Within our society there is a prevailing belief system that some of us follow with near-religious commitment. It’s the belief that positivity is fundamental to emotional stability, that with a positive mental attitude we can overcome, or at very least numb ourselves to, a majority of life’s challenges.
When misfortune materialises – a relationship ended, a job lost, an illness discovered – the go-to response toward another person is a mix of empathy and sympathy. We clearly connect with the wider landscape of what emotional or physical loss means, its impact on one’s life and the difficult prospects involved in moving forward. For a time, we share the disappointment or the grief, even going so far as to view those who do not as insensitive or inhuman. Our judgement of those not following protocol with a society-approved reaction can be harsh and fast.
When bad things happen, the rule is that we acknowledge them as such, that we spend a little time reflecting the victim’s own emotion. It’s only when this symbiosis has reached its peak, and our personal threshold for compassion is near, that things begin to shift. It’s the time when we feel like another’s grief has become too much, that the wallowing is enough now, that it must be exorcised or, at a minimum, begin to share its space with something new. And what would this new thing be? Likely an upward plight toward the brighter side.
Positivity, it would appear, is a required next step after we are dealt any kind of blow. We may temporarily spiral down but when we’re through the rule is that we rise as high as we can, beaten and damaged, but hopefully as close to the other end of the spectrum possible.
To stop negativity turning into a slow and brooding toxicity, we are taught that we must be able to see, or even better feel, a future where we have moved from drowning, to waving and maybe even to swimming. We must claim the attitude of positivity even if one is really begging on bended knee at the altar of hope. Negativity is viewed as a place of darkness, weakness, helplessness. We are repelled so much by it that we not only avoid it in others but hide and deny it in ourselves. We have hard limits on it, not so much because it’s contagious but because it’s sticky. It coats the surface of everything, and us humans are porous beings.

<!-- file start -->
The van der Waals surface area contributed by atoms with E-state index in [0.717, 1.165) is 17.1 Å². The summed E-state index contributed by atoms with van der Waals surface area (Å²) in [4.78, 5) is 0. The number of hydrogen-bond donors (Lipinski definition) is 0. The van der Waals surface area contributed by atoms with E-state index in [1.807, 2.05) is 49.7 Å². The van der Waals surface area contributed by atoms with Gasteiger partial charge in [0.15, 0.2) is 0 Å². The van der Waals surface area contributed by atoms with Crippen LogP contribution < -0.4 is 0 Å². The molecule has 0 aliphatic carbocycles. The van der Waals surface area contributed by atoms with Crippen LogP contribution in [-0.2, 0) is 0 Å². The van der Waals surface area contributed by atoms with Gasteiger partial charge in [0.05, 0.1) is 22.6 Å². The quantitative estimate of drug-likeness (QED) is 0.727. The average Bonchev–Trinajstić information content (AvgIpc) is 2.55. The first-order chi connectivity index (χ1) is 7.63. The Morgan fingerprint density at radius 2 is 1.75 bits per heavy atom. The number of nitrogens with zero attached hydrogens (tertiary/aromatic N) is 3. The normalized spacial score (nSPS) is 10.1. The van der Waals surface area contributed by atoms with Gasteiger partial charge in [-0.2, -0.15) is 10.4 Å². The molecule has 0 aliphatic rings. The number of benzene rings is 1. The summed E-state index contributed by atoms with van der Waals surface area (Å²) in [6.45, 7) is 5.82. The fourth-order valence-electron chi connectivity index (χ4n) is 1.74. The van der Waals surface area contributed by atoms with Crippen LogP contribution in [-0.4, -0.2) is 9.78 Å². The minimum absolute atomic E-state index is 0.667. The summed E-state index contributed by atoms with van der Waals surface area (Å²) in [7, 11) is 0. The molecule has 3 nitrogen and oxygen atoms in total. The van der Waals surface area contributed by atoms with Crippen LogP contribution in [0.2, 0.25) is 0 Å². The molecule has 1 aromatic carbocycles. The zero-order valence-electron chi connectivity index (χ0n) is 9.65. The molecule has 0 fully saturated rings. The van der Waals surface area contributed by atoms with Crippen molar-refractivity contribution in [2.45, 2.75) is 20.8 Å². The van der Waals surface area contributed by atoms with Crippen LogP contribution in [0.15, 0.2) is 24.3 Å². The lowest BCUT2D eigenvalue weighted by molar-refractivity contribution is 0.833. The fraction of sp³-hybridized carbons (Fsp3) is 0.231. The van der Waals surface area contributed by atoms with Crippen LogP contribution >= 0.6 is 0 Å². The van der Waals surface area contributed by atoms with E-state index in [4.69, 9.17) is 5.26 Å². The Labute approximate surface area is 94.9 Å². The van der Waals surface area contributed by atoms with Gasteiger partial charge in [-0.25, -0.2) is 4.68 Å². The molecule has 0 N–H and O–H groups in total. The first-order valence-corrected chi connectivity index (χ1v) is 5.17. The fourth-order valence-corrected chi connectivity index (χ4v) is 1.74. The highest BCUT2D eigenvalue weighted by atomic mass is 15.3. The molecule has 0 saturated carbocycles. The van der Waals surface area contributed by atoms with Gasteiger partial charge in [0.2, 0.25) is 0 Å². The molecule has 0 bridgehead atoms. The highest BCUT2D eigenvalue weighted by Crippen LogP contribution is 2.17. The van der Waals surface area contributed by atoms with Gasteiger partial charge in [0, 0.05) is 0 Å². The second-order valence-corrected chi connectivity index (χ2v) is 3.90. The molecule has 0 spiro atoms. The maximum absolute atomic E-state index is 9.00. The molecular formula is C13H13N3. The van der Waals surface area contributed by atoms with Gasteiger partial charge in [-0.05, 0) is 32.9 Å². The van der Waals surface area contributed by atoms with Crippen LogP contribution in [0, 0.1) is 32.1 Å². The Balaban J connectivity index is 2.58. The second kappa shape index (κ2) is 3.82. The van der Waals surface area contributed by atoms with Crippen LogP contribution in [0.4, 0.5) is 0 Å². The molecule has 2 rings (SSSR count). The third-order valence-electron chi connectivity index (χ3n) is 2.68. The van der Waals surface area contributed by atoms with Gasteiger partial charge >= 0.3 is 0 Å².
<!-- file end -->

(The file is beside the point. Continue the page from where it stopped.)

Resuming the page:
What we don’t hear so much about is neutrality. This fence of middle ground has had a bad rap and can make people on either side feel uncomfortable. Neutrality is confused with coldness, indecision, a lack of education or intellect. When it arises in the emotional space, people are unnerved by another’s lack of emotional abandon or expression. People in the positive or negative camps need boxes, they require hard edges from which to bounce their own need to be right, or effectively challenged.
But the thing about neutrality is that it’s fertile ground, as fertile – if not more so – than positivity. It is the ground of control, of reference, of stability. It is a place where one can respond to life with measurement, unbound to the expectation or bias of what should occur. Sure, one can still have desires and hopes, but the emotions are steady. The scales are balanced and still. Truth, and not safety or community, is the resting place of neutrality.
People who consciously enter situations from a neutral standpoint often have the best view of the field. They are not leaning one way, or the other. Their direction is not tied to a position they are trying to maintain, not identified with a cause or community that exists only to be against or for something. With neutrality, a summary of events means only ignorance and so instead, the full picture is sought. The neutral person or facts may not have the expanse of highs and lows, may not express themselves with the same levels of joy or sadness, but the lack of a show does not mean the stage is empty. Neutrality waits, until there is enough of whatever it needs, and then it moves – sometimes in a direction only visible from up high on that fence.
The next time someone suggests that you think more positively, or that you expect more definitive behaviours and responses from another person, take a step back. Is there an alternative option available? Consider whether you truly need to immediately decide how you feel or what you think about something. Whose rule is it that you must commit to one end of the spectrum? Who does this really serve, yourself or others?